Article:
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Yale Center for Environmental Law and Policy

When you visit the Yale Center for Environmental Law & Policy, you will be leaving the main Yale Law School website.

Recent posts from the Center's blog.


Blog: Plodding Toward Paris: UN Climate Negotiations Summer 2014

As if somehow aware of the arrival of over ten thousand diplomats, researchers, and observers focused on climate change, the weather in Bonn, Germany turned a humid and hot 90 degrees Fahrenheit during the June 2014 international climate negotiations. While participants cleared security and swiped badges to enter the air-conditioned halls of the Hotel Maritime, the contrast stood out starkly between the “weirding” climate outside, and climate-controlled world of international policy inside.


Blog: Moving Forward on Offshore Wind in New Bedford: If You Build It, Clean Energy Will Come

A short walk from the famous Whalemen’s Chapel of Herman Melville’s Moby-Dick, offshore wind power is getting a major push.  With construction of a new, $100-million marine commerce terminal well underway in New Bedford, Massachusetts, the city is on track to become a central hub for the emerging offshore wind industry in the United States – good news for the local economy, wind developers, and clean energy advocates alike.  Recently, I had a chance to tour the site for this new marine commerce terminal and learn more about its goals and prospects.  I’m grateful to Apex Companies’ Project Manager Dario Quintana for showing me around, and to Bill White and Matt Kakley at the Massachusetts Clean Energy Center for arranging the visit.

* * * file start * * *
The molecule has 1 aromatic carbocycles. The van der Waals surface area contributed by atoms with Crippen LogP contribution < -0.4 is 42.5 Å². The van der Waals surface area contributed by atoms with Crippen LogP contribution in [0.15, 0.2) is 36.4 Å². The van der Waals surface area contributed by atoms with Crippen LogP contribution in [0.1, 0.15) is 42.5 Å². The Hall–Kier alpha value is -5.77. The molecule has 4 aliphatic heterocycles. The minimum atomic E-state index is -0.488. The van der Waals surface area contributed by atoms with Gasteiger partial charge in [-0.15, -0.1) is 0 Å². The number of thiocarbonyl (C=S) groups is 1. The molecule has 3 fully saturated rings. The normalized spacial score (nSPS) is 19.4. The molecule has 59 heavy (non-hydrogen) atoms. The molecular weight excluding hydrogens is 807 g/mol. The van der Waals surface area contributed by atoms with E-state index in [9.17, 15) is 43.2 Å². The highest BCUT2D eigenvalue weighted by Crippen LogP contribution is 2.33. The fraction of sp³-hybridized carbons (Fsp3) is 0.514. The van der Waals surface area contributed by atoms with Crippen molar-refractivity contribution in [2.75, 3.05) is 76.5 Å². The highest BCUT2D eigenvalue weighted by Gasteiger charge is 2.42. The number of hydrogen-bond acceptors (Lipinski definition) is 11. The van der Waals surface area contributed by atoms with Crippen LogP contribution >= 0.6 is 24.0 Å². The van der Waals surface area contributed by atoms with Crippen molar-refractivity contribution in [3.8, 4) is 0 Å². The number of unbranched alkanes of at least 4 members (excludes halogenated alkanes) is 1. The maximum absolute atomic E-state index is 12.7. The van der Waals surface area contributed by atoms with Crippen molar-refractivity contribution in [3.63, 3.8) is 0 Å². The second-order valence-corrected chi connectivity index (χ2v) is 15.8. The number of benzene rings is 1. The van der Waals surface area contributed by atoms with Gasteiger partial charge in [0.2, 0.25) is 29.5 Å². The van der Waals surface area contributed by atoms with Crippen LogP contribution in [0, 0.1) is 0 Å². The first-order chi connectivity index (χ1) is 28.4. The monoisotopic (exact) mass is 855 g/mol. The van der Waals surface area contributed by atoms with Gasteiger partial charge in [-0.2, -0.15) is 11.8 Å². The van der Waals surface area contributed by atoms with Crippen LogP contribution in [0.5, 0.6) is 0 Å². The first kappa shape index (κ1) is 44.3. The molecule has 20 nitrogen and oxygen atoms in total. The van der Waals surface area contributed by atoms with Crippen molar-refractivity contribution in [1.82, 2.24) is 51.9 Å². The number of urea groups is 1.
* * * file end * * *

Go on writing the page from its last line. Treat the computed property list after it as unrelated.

Blog: Passive houses and living buildings provide fresh direction in mitigating climate change

By 2100 it may be impossible for humans to work outside. If the world continues on its business-as-usual growth trajectory, global temperatures could rise beyond 95 degrees Fahrenheit – the highest tolerable “wet bulb temperature” – as the new norm in many parts of the world. Particularly in urban areas, where heat island effects can add up to 10 degrees Fahrenheit, temperatures would be especially unbearable.

How do we avoid such a bleak future?


Blog: Homegrown Energy and Homeland Security

In a quest to reduce dependence on foreign oil, the United States government is increasing its mandatory minimum levels of renewable biofuel production each year. Because the US’s first large-scale foray into biofuels—corn for ethanol—was heavily criticized, many non-food plant species are now under consideration for biofuel production. However, this search for non-food biofuels has another, currently underappreciated, impact: The introduction and spread of invasive plant species across the US.


News: Soil Pollution in China “Still a State Secret”
At Scientific American, Angel Hsu & William Miao argue that despite the release of new soil pollution data in December and a subsequent report in March, details about the state of China’s soil are little clearer than when earlier findings were labeled state secrets.

News: Soil Pollution in China Still a State Secret Despite Recent Survey
On March 17, the Chinese Ministry of Environmental Protection and the Ministry of Land and Resources released the first-ever results of a nationwide soil pollution survey that took place from 2005 to 2013. International media have commended the release, which revealed startling statistics such as one-fifth of arable land is polluted and contaminated with inorganic chemicals like cadmium, nickel and arsenic. On the surface, it seems, soil pollution, which was once a “state secret,” is no longer.

News: MAP: One-Fourth Of The Planet Is Breathing Unsafe Air
Over the past year, you have probably seen numerous news stories detailing Beijing's and other Chinese cities' attempts to grapple with air pollution, as well as those pointing out that New Delhi actually has worse air pollution than Beijing. In fact, according to the World Health Organization (WHO), 13 of the 20 dirtiest cities in the world are in India. In both countries, some blame has been put on food vendors cooking in open-air and others have pointed to emissions from industrial pollution, but certainly the power and road transport sectors are significantly contributing towards air pollution; but what are those shares exactly?